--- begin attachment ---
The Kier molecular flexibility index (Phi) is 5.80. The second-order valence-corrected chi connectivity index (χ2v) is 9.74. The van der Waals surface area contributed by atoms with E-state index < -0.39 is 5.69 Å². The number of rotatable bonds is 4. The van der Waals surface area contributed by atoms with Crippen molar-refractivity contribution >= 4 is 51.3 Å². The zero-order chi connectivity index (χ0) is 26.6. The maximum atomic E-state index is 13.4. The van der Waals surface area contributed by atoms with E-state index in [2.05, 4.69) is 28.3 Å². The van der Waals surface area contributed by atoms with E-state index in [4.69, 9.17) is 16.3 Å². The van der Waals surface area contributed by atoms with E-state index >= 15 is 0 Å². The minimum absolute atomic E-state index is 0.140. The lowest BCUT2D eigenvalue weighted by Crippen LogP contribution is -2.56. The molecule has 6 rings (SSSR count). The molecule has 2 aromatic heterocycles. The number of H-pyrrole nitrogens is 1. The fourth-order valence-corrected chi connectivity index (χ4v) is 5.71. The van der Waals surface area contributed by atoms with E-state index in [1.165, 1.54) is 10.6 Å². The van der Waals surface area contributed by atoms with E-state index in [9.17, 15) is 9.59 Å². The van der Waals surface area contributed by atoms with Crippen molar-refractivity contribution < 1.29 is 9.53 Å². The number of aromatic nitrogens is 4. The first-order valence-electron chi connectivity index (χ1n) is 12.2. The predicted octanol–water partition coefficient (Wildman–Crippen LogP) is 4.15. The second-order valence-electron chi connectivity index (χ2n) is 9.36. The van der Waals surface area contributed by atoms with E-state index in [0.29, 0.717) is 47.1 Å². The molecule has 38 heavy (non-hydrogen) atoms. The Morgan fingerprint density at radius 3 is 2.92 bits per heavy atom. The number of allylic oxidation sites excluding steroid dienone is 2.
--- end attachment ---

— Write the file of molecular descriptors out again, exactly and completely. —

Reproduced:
The Kier molecular flexibility index (Phi) is 5.80. The second-order valence-corrected chi connectivity index (χ2v) is 9.74. The van der Waals surface area contributed by atoms with E-state index < -0.39 is 5.69 Å². The number of rotatable bonds is 4. The van der Waals surface area contributed by atoms with Crippen molar-refractivity contribution >= 4 is 51.3 Å². The zero-order chi connectivity index (χ0) is 26.6. The maximum atomic E-state index is 13.4. The van der Waals surface area contributed by atoms with E-state index in [2.05, 4.69) is 28.3 Å². The van der Waals surface area contributed by atoms with E-state index in [4.69, 9.17) is 16.3 Å². The van der Waals surface area contributed by atoms with E-state index >= 15 is 0 Å². The minimum absolute atomic E-state index is 0.140. The lowest BCUT2D eigenvalue weighted by Crippen LogP contribution is -2.56. The molecule has 6 rings (SSSR count). The molecule has 2 aromatic heterocycles. The number of H-pyrrole nitrogens is 1. The fourth-order valence-corrected chi connectivity index (χ4v) is 5.71. The van der Waals surface area contributed by atoms with E-state index in [1.165, 1.54) is 10.6 Å². The van der Waals surface area contributed by atoms with E-state index in [9.17, 15) is 9.59 Å². The van der Waals surface area contributed by atoms with Crippen molar-refractivity contribution < 1.29 is 9.53 Å². The number of aromatic nitrogens is 4. The first-order valence-electron chi connectivity index (χ1n) is 12.2. The predicted octanol–water partition coefficient (Wildman–Crippen LogP) is 4.15. The second-order valence-electron chi connectivity index (χ2n) is 9.36. The van der Waals surface area contributed by atoms with E-state index in [0.29, 0.717) is 47.1 Å². The molecule has 38 heavy (non-hydrogen) atoms. The Morgan fingerprint density at radius 3 is 2.92 bits per heavy atom. The number of allylic oxidation sites excluding steroid dienone is 2.